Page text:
Writer’s Log: Stardate 27-1-12
The book proposal I created for Saving Adam—then called Creating Adam—was 80 pages long. My agent encouraged me to find a cool picture for the front and make it into a real presentation. It was a literary masterpiece, a work of art...
The first version came back to me though—and this is one of the valuable things an agent can do for you—needing more work. Despite my best efforts I had sprinkled a few grammatical mistakes throughout--a really bad thing to do in a book proposal; I had repeated myself--another bad thing; and I had done some other clunky things. I was told to “do it over.” And by now my agent had figured out that I can write and edit really fast so he said “And I don’t want it back in just a couple days.” Absent that warning I would have sped thru it and just fixed the most glaring mistakes.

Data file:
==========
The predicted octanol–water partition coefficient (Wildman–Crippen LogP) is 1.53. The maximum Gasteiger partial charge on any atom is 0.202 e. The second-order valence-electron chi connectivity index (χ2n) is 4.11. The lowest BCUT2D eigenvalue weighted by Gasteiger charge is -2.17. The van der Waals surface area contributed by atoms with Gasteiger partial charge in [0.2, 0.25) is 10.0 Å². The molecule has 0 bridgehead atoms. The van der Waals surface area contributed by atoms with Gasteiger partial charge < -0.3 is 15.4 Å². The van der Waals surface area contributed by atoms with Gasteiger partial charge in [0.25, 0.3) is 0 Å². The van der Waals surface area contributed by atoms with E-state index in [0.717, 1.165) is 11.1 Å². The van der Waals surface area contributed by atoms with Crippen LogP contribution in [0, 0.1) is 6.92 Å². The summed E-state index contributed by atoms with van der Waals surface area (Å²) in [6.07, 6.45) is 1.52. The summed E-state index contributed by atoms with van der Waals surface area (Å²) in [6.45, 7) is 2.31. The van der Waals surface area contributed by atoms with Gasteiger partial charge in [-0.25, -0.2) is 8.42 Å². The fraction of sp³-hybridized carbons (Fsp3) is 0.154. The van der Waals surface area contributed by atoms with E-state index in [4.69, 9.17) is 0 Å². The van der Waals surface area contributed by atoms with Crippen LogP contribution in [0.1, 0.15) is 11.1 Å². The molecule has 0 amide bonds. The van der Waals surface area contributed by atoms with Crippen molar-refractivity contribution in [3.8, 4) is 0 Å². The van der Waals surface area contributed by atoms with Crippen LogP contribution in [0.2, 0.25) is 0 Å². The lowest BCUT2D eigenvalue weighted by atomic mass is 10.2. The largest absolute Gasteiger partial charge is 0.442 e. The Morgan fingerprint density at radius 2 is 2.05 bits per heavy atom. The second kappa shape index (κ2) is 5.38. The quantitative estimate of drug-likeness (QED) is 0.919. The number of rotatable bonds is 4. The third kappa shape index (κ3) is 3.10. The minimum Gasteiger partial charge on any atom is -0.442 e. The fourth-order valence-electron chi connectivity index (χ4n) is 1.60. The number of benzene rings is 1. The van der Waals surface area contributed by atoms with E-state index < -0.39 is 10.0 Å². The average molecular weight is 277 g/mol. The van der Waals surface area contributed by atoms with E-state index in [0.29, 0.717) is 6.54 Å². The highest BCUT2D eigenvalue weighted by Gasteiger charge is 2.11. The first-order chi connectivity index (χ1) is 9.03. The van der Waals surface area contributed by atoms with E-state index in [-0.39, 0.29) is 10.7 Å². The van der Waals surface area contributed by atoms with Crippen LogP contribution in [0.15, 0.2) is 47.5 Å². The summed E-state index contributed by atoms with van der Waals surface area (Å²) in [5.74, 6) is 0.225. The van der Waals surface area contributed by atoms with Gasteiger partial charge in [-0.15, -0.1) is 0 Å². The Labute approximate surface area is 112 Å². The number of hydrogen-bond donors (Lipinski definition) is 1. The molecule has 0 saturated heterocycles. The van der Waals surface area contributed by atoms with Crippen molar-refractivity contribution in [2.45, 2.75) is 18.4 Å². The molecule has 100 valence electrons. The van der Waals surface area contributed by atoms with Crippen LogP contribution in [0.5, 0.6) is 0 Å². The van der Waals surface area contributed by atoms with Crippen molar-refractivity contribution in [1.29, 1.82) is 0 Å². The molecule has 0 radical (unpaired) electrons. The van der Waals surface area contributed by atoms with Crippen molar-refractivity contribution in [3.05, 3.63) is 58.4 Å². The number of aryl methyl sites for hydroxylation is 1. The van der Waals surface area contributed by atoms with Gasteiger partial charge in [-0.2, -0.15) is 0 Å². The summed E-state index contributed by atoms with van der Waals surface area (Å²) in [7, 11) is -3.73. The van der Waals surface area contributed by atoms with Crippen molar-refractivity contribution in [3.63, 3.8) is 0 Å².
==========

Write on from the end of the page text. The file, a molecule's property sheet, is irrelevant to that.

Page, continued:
So I polished it again, working in gazebo in the warm summer, until it was ready. But, at 80 pages, it was too hefty. So we decided not to include the chapter I had written, keeping just the Introduction. which was pretty long and did a good job of laying out the plan of the book. My agent was nervous that an editor might look askance at such a weighty tome and maybe not want to read it.
So off it went. To Simon & Shuster and De Capo; to HarperCollins and Alfred Knopf; to Palgrave-Macmillan and Beacon Press; to Doubleday and Basic and Norton and Free Press and other publishers that I would never have thought to sent it to.
We crossed our fingers and waited, hoping that all these big publishing houses would soon be in a bidding war to offer Karl Giberson a contract.
Normally, silence would be nerve-wracking, but I was finishing two other book projects and was actually OK with the delay. But in the back of my head, I was getting worried. What if nobody wants to publish my book?